I also gotta give props to everybody acting in this movie, and this even includes our lead kid actor, Jackson A. Dunn. He owns the part as Brandon. He’s almost a perfect embodiment for a child of his age in terms of how he presents himself (despite being more aggressive than the average person). When he would cover up truths or lie, I felt like that would usually be how a kid of his age would do such a thing. And he, thankfully, did not overplay his character in any scenes involving dark violence, gore, etc. I guess in that sense, I might as well give props to the director for properly handling this film’s scenes.

But sticking to acting, the two standout performances in the movie have to be from the parents played by Elizabeth Banks and David Denman. The best part about their characters to me really sticks out like a sore thumb during the halfway point, specifically how they view the main situation of the whole movie. And it just goes to show how far Elizabeth Banks’ character would go to unconditionally love her kid. Granted, there are slight hints of wanting what’s best for him. But at the same time, she comes off as one of those mothers who will put her kid before anyone else regardless of how they behave or what they tend to do in their daily life. This sort of reminds me of those situations where a parent will endlessly defend their child or deny any of their faults. Her character’s thoughts and actions are completely different compared to those of David Denman’s character, who thinks the kid is up to no good, he’s violent, and he’s showing no signs of being a sane person.

My last compliment I can really give to this movie is that it does look really nice. The cinematography kind of made me feel like taking several deep breaths of fresh air. Granted, I did watch the movie through a 4K Blu-ray, but still. I also dig the farm location, I think overall, it suits the movie very well.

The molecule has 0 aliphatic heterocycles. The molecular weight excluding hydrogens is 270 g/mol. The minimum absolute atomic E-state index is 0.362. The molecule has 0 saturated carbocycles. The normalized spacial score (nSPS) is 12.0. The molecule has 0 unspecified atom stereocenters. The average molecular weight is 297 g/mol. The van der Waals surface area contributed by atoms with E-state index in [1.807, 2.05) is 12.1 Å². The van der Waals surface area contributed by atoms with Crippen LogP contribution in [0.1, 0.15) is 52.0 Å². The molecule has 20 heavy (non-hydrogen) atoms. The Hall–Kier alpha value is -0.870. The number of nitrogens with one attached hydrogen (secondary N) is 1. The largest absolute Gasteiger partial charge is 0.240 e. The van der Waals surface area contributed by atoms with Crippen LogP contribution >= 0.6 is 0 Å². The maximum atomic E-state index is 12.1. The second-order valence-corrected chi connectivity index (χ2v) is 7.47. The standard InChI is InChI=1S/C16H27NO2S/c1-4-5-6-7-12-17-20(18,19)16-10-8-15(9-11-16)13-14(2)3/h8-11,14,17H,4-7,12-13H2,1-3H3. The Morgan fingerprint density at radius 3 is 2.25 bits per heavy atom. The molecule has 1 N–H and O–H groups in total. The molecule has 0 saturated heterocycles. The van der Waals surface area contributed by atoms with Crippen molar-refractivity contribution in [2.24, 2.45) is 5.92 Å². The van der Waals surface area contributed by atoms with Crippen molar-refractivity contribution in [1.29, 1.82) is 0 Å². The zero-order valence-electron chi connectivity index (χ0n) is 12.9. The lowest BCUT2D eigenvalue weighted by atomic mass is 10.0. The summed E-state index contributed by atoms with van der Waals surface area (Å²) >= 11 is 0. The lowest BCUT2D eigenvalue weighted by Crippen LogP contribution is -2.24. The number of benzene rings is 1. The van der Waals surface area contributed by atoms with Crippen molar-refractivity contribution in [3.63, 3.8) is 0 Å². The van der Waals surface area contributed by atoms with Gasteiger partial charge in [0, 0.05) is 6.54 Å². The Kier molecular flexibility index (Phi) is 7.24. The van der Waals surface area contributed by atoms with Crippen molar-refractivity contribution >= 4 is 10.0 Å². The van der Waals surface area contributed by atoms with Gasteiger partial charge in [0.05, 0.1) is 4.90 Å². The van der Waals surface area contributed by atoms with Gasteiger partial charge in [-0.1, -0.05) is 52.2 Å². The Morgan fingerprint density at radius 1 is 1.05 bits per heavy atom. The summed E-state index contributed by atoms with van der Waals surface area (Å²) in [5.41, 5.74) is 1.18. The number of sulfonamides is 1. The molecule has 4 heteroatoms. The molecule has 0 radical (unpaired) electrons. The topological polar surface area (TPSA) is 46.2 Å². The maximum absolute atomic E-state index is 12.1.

In the end, “Brightburn” is a movie with an interesting twist on a well-known concept, but I don’t know if I’d ever watch it again. Comic book movies are currently more popular than they’ve ever been. This is not based on a comic book, but if you told me it was, I wouldn’t be surprised. One trend I’m seeing now is the rise of comic book villain stories on film. We just saw it in “Venom” last year, which sucked hard. And we’re seeing it again this October with “Joker.” Thankfully, this is not anywhere near as unwatchable as “Venom.” But this movie doesn’t add anything big or bold to the type of genre with which it is trying to associate. “Brightburn” is a tad scary, it is somewhat entertaining, it is well-acted, but it doesn’t have an enormous “oomph” factor to it. I’m going to give “Brightburn” a 6/10. Thanks for reading this review! This weekend is the release of Brad Pitt’s “Ad Astra,” which I hear is getting great reviews so far, and I cannot wait to check it out whenever I can! I’m hoping to go see it Friday, because I do have Fridays off from school, so it would be good timing on my part. Plus, I am busy Sunday evening, so I can’t go see it then. Also, while not completely official, I wanted to touch upon another recent trend in the movie world, specifically “alternate programming at the movies.” If you have been following the news lately, sporting events and TV shows are making their way to cinema screens, and I want to talk about that! Be sure to follow Scene Before if you want hear me talk about this, or other movie-related topics! Also, check out my Facebook page! I want to know, did you see “Brightburn?” What did you think about it? Or, what is your favorite “Superman” movie? Let me know down below! Scene Before is your click to the flicks!